A huge thank you to all those who took the time to respond to the conference planning email sent to members in August this year. Your views were very supportive of a March 2016 conference, along with a longer term view to planning joint conferences in future. Below is our first conference announcement since that email and we plan to follow up with many of you soon.

We are delighted to confirm that the very popular ASC national conference is being held in Brisbane to tie in with the World Science Festival, an annual week-long festival for all things science. The festival runs from March 9 to 13 and we have scheduled the main ASC conference on Friday, March 11 when the world festival has a day programmed primarily for schools (we hope this means less scheduling conflicts for members!)

We’ve arranged a later conference start (registration at 10:30 for an 11am start) so that delegates may choose to attend brekky with the Brians and our very own Robyn Williams (details below). Tickets are selling (very) fast. If you have even an inkling that you will be joining us for the conference then we’d recommend buying your brekky ticket right NOW! Contact us at for the member discount info.

Satellite and social events are highly likely so you may wish to plan to attend Brisbane for a few days to make the visit really worth your while at a time when luminaries in science and science communication will abound! View the festival program online here to help your planning.

VOLUNTEERS: Great opportunity to network and contribute to your national community event. As you may be aware, the national conference is made possible by a huge contingent of capable ASC member volunteers who help out with everything from website content & marketing, to mic running on the day. We are looking for our 2016 crew now so if you are interested please contact us at and let us know how you’d like to be involved.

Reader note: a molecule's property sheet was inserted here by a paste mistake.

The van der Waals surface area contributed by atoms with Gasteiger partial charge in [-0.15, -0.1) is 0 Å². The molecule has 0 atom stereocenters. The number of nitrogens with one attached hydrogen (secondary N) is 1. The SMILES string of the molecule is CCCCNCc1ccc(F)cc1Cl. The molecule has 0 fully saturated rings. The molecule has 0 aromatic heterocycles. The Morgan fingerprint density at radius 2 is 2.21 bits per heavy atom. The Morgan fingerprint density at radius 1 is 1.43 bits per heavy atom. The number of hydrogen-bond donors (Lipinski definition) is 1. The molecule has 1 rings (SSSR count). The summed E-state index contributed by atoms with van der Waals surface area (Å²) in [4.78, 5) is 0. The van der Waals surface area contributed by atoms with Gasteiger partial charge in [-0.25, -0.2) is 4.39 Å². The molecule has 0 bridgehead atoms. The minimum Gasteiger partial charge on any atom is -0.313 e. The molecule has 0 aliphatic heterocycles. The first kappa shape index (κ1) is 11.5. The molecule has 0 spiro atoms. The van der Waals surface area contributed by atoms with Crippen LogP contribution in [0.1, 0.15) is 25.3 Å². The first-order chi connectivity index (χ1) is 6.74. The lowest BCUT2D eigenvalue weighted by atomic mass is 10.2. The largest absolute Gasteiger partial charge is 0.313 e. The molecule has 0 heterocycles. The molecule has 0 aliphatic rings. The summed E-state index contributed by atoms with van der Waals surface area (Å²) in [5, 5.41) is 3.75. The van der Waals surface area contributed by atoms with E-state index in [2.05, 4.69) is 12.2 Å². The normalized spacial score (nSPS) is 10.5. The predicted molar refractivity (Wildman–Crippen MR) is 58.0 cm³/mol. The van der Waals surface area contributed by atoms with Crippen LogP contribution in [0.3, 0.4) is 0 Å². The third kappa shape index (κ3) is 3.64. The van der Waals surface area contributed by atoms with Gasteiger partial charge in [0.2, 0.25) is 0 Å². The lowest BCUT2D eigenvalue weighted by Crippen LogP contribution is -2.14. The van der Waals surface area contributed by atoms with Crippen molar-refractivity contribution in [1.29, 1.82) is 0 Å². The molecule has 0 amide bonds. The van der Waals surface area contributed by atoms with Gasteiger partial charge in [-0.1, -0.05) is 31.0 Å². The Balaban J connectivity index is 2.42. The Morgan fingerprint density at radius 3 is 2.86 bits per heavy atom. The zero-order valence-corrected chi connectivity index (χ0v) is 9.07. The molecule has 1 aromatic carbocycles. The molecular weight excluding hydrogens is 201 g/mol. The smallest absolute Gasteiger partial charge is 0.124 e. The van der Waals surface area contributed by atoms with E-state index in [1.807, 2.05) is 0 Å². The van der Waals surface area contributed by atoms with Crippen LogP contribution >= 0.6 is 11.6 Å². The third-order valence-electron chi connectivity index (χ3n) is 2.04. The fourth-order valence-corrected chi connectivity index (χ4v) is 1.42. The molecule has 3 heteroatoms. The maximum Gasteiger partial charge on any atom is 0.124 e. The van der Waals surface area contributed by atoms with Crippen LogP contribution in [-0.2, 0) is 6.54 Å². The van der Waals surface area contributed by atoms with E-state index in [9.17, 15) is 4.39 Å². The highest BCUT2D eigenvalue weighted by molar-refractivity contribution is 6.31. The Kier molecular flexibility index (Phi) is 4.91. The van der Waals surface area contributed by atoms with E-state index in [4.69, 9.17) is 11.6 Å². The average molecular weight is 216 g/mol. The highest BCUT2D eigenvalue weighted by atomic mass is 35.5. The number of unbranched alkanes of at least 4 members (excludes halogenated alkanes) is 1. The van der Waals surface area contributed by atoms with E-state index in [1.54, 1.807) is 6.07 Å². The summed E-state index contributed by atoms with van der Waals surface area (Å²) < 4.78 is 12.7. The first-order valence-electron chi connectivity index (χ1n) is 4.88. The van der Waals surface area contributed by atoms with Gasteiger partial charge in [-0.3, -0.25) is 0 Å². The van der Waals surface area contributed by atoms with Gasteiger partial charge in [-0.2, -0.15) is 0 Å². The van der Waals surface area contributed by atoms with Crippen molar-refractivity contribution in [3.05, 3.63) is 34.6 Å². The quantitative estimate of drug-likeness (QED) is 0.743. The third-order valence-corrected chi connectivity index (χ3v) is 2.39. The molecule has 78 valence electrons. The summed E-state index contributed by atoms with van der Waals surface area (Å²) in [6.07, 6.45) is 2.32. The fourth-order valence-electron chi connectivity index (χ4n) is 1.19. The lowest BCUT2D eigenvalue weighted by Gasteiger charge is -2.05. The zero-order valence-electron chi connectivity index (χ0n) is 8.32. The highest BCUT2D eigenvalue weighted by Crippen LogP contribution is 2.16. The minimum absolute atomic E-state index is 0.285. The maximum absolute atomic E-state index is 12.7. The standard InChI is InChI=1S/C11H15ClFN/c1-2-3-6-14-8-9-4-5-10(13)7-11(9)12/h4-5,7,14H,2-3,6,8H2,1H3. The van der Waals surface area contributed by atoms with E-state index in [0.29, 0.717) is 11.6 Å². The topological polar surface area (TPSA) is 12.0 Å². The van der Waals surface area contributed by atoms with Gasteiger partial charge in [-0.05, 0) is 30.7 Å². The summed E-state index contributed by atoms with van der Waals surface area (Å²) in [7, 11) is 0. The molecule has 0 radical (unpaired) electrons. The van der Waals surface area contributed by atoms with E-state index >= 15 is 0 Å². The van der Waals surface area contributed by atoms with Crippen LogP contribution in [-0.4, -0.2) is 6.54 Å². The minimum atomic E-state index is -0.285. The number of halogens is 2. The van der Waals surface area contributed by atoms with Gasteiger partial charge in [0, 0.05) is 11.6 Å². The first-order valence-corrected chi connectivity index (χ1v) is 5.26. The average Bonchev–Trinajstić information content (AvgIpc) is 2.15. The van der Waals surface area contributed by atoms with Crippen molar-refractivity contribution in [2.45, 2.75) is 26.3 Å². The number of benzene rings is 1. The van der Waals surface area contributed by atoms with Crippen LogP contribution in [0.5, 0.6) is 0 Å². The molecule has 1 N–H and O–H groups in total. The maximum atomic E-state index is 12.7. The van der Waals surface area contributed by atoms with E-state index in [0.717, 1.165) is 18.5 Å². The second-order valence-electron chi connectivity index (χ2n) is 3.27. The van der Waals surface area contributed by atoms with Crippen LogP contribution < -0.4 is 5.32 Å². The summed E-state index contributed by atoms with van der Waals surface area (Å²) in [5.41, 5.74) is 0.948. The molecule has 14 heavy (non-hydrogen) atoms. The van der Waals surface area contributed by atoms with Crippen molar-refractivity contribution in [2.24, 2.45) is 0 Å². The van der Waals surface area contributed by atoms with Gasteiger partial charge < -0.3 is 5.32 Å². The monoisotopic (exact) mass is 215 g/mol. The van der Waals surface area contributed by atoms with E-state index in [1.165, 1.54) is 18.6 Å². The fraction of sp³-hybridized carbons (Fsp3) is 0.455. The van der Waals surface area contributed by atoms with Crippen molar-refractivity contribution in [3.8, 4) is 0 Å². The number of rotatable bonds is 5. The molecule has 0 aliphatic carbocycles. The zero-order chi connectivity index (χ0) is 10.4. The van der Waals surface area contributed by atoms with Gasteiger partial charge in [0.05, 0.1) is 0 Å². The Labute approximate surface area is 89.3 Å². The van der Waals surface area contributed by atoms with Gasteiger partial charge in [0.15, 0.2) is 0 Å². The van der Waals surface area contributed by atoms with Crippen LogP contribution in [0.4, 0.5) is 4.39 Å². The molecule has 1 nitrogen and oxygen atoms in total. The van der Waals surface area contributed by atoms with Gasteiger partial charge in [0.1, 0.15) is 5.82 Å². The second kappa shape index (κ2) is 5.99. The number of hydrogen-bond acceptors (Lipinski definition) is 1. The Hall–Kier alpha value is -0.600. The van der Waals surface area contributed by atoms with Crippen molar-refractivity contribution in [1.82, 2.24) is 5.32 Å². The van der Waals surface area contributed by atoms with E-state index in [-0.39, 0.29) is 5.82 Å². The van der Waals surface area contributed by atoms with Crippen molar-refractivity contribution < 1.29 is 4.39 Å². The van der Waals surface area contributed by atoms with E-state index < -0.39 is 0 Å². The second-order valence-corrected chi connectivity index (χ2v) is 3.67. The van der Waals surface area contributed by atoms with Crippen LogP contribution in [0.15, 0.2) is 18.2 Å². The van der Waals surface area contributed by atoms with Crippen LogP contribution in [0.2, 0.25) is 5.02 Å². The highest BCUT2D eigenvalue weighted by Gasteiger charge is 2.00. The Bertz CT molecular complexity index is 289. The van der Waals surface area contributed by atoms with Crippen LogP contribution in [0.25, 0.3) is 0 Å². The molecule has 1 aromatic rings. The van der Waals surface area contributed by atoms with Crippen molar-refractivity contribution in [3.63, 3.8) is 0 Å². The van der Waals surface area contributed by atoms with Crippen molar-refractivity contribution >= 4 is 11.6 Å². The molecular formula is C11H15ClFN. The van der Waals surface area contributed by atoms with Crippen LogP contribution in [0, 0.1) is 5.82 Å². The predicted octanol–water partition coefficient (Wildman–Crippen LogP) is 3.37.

Member offer – Breakfast with the Brians

Before the ASC Conference starts on March 11, ASC members can head to a breakfast event that promises to be as entertaining as it is thought provoking, Australia’s Nobel Prize winning astrophysicist (and successful winery owner), Brian Schmidt, meets internationally renowned string theorist and best-selling author, Brian Greene (think The Elegant Universe and  Big Bang Theory). You’ll recognise them both as favourites on the best talk shows – from Adam Hills to David Letterman – as they discuss ‘life, the universe and everything’ with ABC broadcaster, former ASC President and lifetime member, and national living treasure, Robyn Williams.

Ticket price ($50.00) includes light breakfast.  Breakfast is served in foyer from 8.15am.
Contact us at for the member discount info.

President’s Update

Thank you to Joan Leach for the President’s Update.

Save the date! 11 March 2016

I’m very pleased to announce that the next ASC conference will be in Brisbane in March 2016. We have tried to tie in our next meeting with the World Festival of Science so that our members who are involved can make their travel dollars go further. Also, we hope that as the WFS announces its program ASC members might satisfy their curiosity at the festival and enjoy networking time with ASC members as well. Our venue and program will be announced shortly. But, circle that date and plan to be in Brisbane. We’re going to organise the 2016 conference into one packed day for ASC and break out events during the World Festival of Science. More news coming…